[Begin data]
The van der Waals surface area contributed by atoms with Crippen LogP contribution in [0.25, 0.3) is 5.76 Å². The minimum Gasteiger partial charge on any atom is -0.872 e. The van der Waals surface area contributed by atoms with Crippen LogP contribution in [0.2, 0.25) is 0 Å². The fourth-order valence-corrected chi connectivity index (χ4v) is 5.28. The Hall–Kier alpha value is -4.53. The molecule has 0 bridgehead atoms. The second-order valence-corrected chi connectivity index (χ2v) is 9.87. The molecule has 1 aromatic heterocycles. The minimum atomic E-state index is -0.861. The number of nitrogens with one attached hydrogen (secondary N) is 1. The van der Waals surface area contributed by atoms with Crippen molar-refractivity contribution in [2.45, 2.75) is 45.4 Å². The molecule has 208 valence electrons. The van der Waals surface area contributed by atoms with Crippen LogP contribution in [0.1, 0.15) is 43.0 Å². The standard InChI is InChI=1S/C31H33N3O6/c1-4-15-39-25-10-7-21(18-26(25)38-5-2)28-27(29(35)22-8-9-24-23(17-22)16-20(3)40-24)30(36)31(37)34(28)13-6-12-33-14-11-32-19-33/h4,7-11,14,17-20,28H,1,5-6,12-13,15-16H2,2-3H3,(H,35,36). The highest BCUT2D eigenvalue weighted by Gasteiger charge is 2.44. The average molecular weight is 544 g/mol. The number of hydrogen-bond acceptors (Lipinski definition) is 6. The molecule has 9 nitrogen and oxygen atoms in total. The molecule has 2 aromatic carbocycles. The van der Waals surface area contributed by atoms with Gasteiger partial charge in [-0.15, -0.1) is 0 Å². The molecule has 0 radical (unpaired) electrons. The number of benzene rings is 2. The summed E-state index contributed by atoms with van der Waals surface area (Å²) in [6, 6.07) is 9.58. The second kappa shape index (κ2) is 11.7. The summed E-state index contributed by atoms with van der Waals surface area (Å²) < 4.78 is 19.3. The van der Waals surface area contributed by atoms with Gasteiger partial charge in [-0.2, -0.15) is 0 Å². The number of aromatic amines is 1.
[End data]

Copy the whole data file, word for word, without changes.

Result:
The van der Waals surface area contributed by atoms with Crippen LogP contribution in [0.25, 0.3) is 5.76 Å². The minimum Gasteiger partial charge on any atom is -0.872 e. The van der Waals surface area contributed by atoms with Crippen LogP contribution in [0.2, 0.25) is 0 Å². The fourth-order valence-corrected chi connectivity index (χ4v) is 5.28. The Hall–Kier alpha value is -4.53. The molecule has 0 bridgehead atoms. The second-order valence-corrected chi connectivity index (χ2v) is 9.87. The molecule has 1 aromatic heterocycles. The minimum atomic E-state index is -0.861. The number of nitrogens with one attached hydrogen (secondary N) is 1. The van der Waals surface area contributed by atoms with Crippen molar-refractivity contribution in [2.45, 2.75) is 45.4 Å². The molecule has 208 valence electrons. The van der Waals surface area contributed by atoms with Crippen LogP contribution in [0.1, 0.15) is 43.0 Å². The standard InChI is InChI=1S/C31H33N3O6/c1-4-15-39-25-10-7-21(18-26(25)38-5-2)28-27(29(35)22-8-9-24-23(17-22)16-20(3)40-24)30(36)31(37)34(28)13-6-12-33-14-11-32-19-33/h4,7-11,14,17-20,28H,1,5-6,12-13,15-16H2,2-3H3,(H,35,36). The highest BCUT2D eigenvalue weighted by Gasteiger charge is 2.44. The average molecular weight is 544 g/mol. The number of hydrogen-bond acceptors (Lipinski definition) is 6. The molecule has 9 nitrogen and oxygen atoms in total. The molecule has 2 aromatic carbocycles. The van der Waals surface area contributed by atoms with Gasteiger partial charge in [-0.15, -0.1) is 0 Å². The molecule has 0 radical (unpaired) electrons. The number of benzene rings is 2. The summed E-state index contributed by atoms with van der Waals surface area (Å²) in [6, 6.07) is 9.58. The second kappa shape index (κ2) is 11.7. The summed E-state index contributed by atoms with van der Waals surface area (Å²) < 4.78 is 19.3. The van der Waals surface area contributed by atoms with Gasteiger partial charge in [-0.2, -0.15) is 0 Å². The number of aromatic amines is 1.